Topline: The stock market fell on Monday—with the Dow Jones and S&P 500 indexes erasing their gains for 2020 as a surge in coronavirus cases outside of China boosted fears of a pandemic and global economic slowdown, but historical data shows that investors shouldn’t panic yet, according to experts.
- U.S. stocks had their worst drop in two years on Monday: The Dow fell over 1,000 points, trading 3.6% lower, while the S&P 500 and Nasdaq Composite lost 3.4% and 3.7%, respectively.
- Investors were spooked on the news that the coronavirus outbreak, which has now infected more than 79,000 people globally and killed over 2,600, has spread to new hotspots like Italy, South Korea and Iran.
- “There was this general expectation that this was going to be a relatively short-lived issue, but now that’s in question, so that’s why we’re seeing this market reaction today,” describes Mark Freeman, chief investment officer at Socorro Asset Management. “What changed? This has truly become more of a global issue—initially it was companies with exposure to China, now it’s broader than that.”
- As more companies talk about the economic impact of the coronavirus stretching to the second quarter and beyond, “I do believe we are entering a new period of volatility, at least in the near-term,” says Lindsey Bell, chief investment strategist at Ally.
- However, it’s important to remember that “while history shows that these kinds of viruses can have a severe impact, they’re temporary in nature,” she says, noting there were five days in 2019 when the market declined 2% or more, but stocks were still strong performers overall last year.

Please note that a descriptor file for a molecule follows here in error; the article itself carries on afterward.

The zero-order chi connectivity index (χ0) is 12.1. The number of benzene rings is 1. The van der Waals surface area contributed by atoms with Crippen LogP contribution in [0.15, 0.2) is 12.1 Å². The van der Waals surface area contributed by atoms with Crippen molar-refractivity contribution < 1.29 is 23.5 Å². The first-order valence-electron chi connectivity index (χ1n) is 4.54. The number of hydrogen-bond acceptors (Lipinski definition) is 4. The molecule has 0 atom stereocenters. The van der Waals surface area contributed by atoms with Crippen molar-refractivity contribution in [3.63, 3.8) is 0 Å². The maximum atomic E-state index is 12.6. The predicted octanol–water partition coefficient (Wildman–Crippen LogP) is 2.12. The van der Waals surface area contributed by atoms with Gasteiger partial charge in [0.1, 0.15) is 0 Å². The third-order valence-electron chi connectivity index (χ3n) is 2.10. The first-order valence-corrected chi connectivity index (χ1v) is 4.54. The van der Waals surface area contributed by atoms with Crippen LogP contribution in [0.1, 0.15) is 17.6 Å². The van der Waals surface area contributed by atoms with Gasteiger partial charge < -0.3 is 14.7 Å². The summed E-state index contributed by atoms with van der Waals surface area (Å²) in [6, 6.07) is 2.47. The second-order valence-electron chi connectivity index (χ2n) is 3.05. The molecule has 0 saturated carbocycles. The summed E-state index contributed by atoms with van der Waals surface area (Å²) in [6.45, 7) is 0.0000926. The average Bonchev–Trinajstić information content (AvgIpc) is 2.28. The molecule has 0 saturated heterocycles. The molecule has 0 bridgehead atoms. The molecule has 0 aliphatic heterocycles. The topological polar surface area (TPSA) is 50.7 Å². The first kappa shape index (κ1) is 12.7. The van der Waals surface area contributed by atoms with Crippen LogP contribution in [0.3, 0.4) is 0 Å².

- According to Bespoke Investment Group, the silver lining to Monday’s sell-off is that the market can expect to rebound eventually: “History has shown that investors typically ‘buy the dip’ following big drops.”
Crucial statistics: Combined with its losses last Friday, the S&P 500 has fallen more than4.5% over the last two days of trading. But single-day drops of 2% or more have historically been followed by rebounds in the short-term, according to Bespoke data. Since March 2009, there have been 18 prior S&P 500 declines of 2% or more on Mondays, but that’s usually been followed by a “turnaround Tuesday.” The S&P has gained an average of 1% the next day, and over the next week averages a gain of 3% with positive returns 17 out of 18 times, according to Bespoke. Even more impressive, over the following month, the S&P averages a more than 6% gain, with positive returns also 17 out of 18 times.
Crucial quotes: “Fast-moving coronavirus developments in South Korea, Japan, Italy, and Iran over the past few days resulted in a reassessment of the short-lived, “V-shaped” recovery prospects for the global economy,” says Yung-Yu Ma, chief investment strategist for BMO Wealth Management. “The market is now pricing in ongoing concerns in these other countries, which broadens the potential scope of economic disruptions,” he says. “It may take a couple of weeks of relatively positive, or at least not alarming, developments for the market to regain its footing.”
What to watch for: Whether important U.S. economic indicators hold steady. “If we start seeing an impact on the more domestic-oriented economic data, like anything consumer-related, that’s when it becomes more problematic,” predicts Freeman. “The consumer has certainly been the stalwart of the U.S. economy,” says Bell. “If that remains solid, that could set a floor for the market in the near-term.” Another telling indicator for the market will be the extent to which coronavirus hits corporate earnings, especially on a longer-term basis beyond just the first quarter, says Freeman. “At this point, we’re looking at it stretching into the second quarter—that’s the whole first half of the year.”
This article was written by Sergei Klebnikov from Forbes and was legally licensed by AdvisorStream through the NewsCred publisher network.